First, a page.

In the years before the date change, before the internet, and before the explosion of awards watching sites and critics (which really did change how the Oscars were decided), there were really two kinds of films: the ones released throughout the year and the ones released during Oscar season. In those days, a late breaker like Shakespeare in Love could come along and steal the whole thing, but that was because the Oscars were held in March and there was time to rally a consensus for an upset. Now, there really isn’t time. My guess is that if any film ever did win Best Picture as a late breaking entry, it would have to be one where the director was well known enough and the film highly anticipated enough that it could rally a quick consensus with no detractors. Otherwise, since the date change and the ballot expansion we haven’t seen a late breaking December entry win Best Picture.

So, you’re really looking at a situation where all or most of the Best Picture nominees, give or take one or two, maybe three, have already been seen.

One thing that often happens is that the tried-and-true films that did really well earlier in the year tend to hold their status more than the ones that have a lot of hype built up before they’re seen. If you start at the top, you only have one place to go and that’s down. Thus, it makes sense that films that earned their hype from people seeing them as opposed to before they see them tend to do better overall in the Best Picture race.

A strong Best Picture contender will do three things — it will be nominated by:

The Producers Guild
The Directors Guild
The Screen Actors Guild in Ensemble

In addition, it might get Golden Globe nominations, win the Los Angeles or New York critics (or not), get a bunch of BAFTA nominations. But the guilds are key.

Since the Producers Guild and the Oscars are the only two groups that use the preferential ballot, they tend to match each other fairly closely, give or take 1-3 mis-matches. Often, the darker or more genre-y movies that hit the PGA will be left off when the Academy picks theirs.

Likewise, the SAG Ensemble can be hit-or-miss when it comes to matching with Best Picture. But having that nomination is KEY when it comes to finding a winner.

The five directors nominated for the DGA will also help determine the strongest Best Picture contenders heading into the race.

For any film you are predicting to win Best Picture, ask yourself: will it land with all three of the big guilds: PGA/DGA/SAG? If the answer is yes, predict it. If the answer is no, well, you might have to rethink it unless you want to take a big risk. Which, you know, no harm in that.

Right now, I feel like the three films with the best shot at hitting all three guilds are:
Darkest Hour — no problem for SAG Ensemble/DGA/PGA
The Post — no problem for SAG Ensemble/DGA/PGA
Shape of Water — no problem for DGA/PGA and SAG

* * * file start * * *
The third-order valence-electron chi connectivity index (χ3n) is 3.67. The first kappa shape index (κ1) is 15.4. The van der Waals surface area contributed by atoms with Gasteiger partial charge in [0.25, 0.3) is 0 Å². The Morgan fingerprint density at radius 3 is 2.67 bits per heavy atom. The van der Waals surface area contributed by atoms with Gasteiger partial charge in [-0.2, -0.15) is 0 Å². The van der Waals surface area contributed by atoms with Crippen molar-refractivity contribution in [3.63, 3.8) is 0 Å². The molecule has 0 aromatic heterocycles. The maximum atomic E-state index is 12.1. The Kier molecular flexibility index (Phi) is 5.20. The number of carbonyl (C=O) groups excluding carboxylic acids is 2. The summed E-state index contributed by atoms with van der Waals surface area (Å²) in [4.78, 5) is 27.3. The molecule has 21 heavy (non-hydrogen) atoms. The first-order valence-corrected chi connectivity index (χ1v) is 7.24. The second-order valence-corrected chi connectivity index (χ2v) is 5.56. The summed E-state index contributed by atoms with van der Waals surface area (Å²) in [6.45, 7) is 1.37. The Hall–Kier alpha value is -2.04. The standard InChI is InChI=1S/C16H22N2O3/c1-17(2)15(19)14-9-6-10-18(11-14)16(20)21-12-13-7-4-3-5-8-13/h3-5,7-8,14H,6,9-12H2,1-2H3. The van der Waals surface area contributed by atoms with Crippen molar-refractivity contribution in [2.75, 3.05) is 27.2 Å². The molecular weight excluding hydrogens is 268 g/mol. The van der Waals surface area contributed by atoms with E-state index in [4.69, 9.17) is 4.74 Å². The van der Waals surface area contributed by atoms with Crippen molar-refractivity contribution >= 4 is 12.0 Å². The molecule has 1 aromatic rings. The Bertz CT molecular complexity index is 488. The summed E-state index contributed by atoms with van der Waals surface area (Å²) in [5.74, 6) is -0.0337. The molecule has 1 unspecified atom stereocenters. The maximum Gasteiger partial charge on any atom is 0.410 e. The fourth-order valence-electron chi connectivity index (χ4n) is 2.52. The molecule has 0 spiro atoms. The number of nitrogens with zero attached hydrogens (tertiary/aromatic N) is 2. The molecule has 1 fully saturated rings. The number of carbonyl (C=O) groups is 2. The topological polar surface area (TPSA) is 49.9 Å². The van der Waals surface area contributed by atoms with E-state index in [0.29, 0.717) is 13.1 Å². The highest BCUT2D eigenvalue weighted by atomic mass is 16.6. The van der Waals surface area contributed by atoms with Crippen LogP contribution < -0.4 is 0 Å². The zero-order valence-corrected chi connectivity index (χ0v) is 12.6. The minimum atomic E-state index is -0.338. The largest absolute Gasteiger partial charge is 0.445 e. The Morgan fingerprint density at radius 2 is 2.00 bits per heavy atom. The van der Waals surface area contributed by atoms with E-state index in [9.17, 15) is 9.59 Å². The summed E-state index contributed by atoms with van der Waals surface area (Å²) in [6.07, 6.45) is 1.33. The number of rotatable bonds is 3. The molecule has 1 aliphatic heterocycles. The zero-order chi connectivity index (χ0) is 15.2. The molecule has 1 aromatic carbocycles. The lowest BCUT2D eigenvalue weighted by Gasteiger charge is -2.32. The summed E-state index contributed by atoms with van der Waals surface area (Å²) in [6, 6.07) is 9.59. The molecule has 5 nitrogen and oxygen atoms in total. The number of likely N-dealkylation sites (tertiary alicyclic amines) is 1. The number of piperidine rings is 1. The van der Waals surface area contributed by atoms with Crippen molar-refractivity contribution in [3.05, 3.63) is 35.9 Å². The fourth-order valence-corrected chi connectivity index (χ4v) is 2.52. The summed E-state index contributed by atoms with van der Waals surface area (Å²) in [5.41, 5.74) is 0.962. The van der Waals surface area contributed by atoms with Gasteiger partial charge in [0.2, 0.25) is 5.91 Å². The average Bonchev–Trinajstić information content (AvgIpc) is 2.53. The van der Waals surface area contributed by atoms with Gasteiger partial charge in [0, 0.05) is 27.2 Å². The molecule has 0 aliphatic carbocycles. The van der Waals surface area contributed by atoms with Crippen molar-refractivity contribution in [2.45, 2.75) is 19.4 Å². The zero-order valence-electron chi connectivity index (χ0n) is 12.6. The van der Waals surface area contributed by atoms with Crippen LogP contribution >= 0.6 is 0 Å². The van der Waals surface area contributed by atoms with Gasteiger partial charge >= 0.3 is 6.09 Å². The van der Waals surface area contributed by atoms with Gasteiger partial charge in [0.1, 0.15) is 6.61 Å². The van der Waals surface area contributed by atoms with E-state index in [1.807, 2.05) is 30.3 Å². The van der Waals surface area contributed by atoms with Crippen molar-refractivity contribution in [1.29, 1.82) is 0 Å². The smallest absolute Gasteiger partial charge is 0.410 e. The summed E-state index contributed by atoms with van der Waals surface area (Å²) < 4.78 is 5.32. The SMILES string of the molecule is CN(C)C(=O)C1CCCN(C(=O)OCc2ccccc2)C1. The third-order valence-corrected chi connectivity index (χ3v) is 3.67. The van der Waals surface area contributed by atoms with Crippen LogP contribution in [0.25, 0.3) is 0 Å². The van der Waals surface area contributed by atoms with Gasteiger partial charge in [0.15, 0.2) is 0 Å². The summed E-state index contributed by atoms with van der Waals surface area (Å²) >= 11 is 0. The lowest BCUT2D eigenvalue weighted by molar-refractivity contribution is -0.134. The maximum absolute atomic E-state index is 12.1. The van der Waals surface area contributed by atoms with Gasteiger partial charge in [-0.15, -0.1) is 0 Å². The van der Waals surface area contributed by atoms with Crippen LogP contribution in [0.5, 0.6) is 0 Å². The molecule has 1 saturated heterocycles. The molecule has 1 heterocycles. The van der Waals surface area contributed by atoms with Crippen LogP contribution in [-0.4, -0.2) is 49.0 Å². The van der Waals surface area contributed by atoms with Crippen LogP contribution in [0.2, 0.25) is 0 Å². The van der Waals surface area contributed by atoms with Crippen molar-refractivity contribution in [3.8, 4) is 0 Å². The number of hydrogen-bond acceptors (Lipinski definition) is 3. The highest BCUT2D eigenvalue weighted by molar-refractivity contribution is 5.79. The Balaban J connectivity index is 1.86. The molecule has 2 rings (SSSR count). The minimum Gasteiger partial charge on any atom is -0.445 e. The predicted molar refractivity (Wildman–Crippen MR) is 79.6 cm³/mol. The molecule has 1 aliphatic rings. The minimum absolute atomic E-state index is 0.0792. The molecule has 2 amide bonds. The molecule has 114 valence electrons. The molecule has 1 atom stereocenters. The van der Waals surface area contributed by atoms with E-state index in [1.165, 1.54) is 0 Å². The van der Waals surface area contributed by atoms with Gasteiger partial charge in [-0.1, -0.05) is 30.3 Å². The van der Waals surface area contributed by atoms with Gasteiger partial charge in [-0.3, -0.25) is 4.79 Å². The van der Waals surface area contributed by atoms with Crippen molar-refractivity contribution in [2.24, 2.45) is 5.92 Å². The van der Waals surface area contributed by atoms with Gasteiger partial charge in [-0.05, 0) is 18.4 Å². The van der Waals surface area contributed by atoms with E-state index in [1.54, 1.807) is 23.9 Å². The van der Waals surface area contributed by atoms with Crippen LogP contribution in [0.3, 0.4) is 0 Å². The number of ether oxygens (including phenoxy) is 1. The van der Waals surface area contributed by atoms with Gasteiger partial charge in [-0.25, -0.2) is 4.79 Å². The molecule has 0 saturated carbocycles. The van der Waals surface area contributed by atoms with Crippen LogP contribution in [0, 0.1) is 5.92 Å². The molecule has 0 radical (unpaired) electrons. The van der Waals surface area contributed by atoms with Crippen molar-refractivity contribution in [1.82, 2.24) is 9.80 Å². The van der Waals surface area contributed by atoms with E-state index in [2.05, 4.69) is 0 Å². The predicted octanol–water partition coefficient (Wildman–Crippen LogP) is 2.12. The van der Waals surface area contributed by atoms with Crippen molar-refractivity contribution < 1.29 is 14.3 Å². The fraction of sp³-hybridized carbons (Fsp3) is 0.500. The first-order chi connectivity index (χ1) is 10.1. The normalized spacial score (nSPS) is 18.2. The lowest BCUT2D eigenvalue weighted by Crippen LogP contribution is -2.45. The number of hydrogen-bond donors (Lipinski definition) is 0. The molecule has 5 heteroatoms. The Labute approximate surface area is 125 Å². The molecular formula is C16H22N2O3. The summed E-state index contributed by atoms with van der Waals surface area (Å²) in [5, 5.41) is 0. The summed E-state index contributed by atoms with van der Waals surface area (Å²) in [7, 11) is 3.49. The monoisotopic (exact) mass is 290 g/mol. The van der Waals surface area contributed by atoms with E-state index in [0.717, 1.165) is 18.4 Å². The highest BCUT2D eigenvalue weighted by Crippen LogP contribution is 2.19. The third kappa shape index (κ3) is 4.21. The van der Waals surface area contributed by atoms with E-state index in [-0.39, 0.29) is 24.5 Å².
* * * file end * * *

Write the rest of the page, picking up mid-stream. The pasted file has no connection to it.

Then, we have the following:
Call Me By Your Name — seems like it could land in PGA/DGA and SAG
Dunkirk — no problem for DGA/PGA, needs the SAG.
Battle of the Sexes — maybe SAG, PGA, long shot for DGA
Three Billboards — SAG probably / PGA / maybe DGA
Get Out — could be DGA/PGA, not sure about SAG
Lady Bird — seems good for SAG/PGA, long shot for DGA
Wonder Wheel — could hit SAG/PGA/DGA
Detroit — seems good for SAG, maybe PGA, long shot for DGA
Wonder Woman — PGA
Marshall — SAG
The Florida Project — maybe PGA, long shot DGA/SAG

But this is just spitting in the wind and really is not all that useful, except just to say that when you imagine your Best Picture winner, you have to imagine it as having all these three things at once: actors like it, producers like it, and directors like it as one of their top five of the year.

Now, herewith, a flying blind predictions list for you on this Friday afternoon — based on the following three essential rules:

  1. Actors rule the Best Picture race — they dominate the Academy as the largest branch.
  2. Academy voters have to pick five nominees for Best Picture, not ten. Remember that: five, not ten. So any Best Picture nominee has to be at least 200 to 250 members’ number one film of the year.
  3. There are still more films left to be seen.

Best Picture


  1. Darkest Hour (Telluride)
  2. Dunkirk (July)
  3. The Shape of Water (Venice/Telluride)
  4. Three Billboards outside Ebbing, Missouri (Toronto)
  5. The Post (not seen, late breaker)
  6. Call Me By Your Name (Sundance)
  7. Battle of the Sexes (Telluride)
  8. Get Out (Sundance)
  9. Lady Bird (Telluride)
  10. Wonder Wheel (New York)

Also in contention, though not yet known where they will land:

The Florida Project (Cannes)
Untitled Paul Thomas Anderson Movie (December)
Wonder Woman (May)
The Big Sick (Sundance)
Mudbound (Sundance)
The Greatest Showman (December)
Detroit (July)
All the Money in the World (AFI)
Downsizing (Venice/Telluride)
Suburbicon (Venice/Telluride)
Marshall (September)
The Meyerwitz Stories (New York)

For Best Director I’m looking at these for DGA:

  1. Christopher Nolan, Dunkirk
  2. Joe Wright, Darkest Hour
  3. Guillermo del Toro, Shape of Water
  4. Steve Spielberg, The Post
  5. Martin McDonagh, Three Billboards
  6. Jordan Peele, Get Out
  7. Luca Guadagnino, Call Me By Your Name
  8. Greta Gerwig, Lady Bird
  9. Valerie Faris/Jonathan Dayton, Battle of the Sexes
  10. Woody Allen, Wonder Wheel

For Oscar’s directing five, I’d go with:

  • Christopher Nolan, Dunkirk
  • Joe Wright, Darkest Hour
  • Guillermo del Toro, The Shape of Water
  • Steven Spielberg, The Post
  • Martin McDanagh, Three Billboards or  Woody Allen, Wonder Wheel

We really have no idea how it’s going to go. In a few months, we can check back and read this silly article and see whether it was right or not. Until then, Oscarwatchers, have a great weekend.